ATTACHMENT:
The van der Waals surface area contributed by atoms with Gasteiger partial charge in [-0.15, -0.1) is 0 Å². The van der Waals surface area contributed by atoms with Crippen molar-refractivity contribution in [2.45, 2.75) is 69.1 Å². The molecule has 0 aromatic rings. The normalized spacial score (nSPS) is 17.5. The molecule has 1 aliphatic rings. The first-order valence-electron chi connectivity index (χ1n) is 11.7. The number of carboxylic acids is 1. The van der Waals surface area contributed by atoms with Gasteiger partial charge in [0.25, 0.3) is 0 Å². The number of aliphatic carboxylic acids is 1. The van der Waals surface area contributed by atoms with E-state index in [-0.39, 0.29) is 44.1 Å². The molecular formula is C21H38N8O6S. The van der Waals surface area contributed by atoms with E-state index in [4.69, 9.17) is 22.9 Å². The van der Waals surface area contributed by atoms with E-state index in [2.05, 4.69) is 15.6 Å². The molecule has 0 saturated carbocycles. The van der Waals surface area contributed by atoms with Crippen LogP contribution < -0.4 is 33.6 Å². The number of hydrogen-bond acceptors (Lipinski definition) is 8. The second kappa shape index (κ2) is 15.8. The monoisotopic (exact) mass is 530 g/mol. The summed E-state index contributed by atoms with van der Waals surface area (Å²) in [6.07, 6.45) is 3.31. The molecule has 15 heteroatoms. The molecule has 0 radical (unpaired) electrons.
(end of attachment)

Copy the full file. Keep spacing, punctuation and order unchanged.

The van der Waals surface area contributed by atoms with Gasteiger partial charge in [-0.15, -0.1) is 0 Å². The van der Waals surface area contributed by atoms with Crippen molar-refractivity contribution in [2.45, 2.75) is 69.1 Å². The molecule has 0 aromatic rings. The normalized spacial score (nSPS) is 17.5. The molecule has 1 aliphatic rings. The first-order valence-electron chi connectivity index (χ1n) is 11.7. The number of carboxylic acids is 1. The van der Waals surface area contributed by atoms with Gasteiger partial charge in [0.25, 0.3) is 0 Å². The number of aliphatic carboxylic acids is 1. The van der Waals surface area contributed by atoms with E-state index in [-0.39, 0.29) is 44.1 Å². The molecular formula is C21H38N8O6S. The van der Waals surface area contributed by atoms with E-state index in [4.69, 9.17) is 22.9 Å². The van der Waals surface area contributed by atoms with E-state index in [2.05, 4.69) is 15.6 Å². The molecule has 0 saturated carbocycles. The van der Waals surface area contributed by atoms with Crippen LogP contribution < -0.4 is 33.6 Å². The number of hydrogen-bond acceptors (Lipinski definition) is 8. The second kappa shape index (κ2) is 15.8. The monoisotopic (exact) mass is 530 g/mol. The summed E-state index contributed by atoms with van der Waals surface area (Å²) in [6.07, 6.45) is 3.31. The molecule has 15 heteroatoms. The molecule has 0 radical (unpaired) electrons.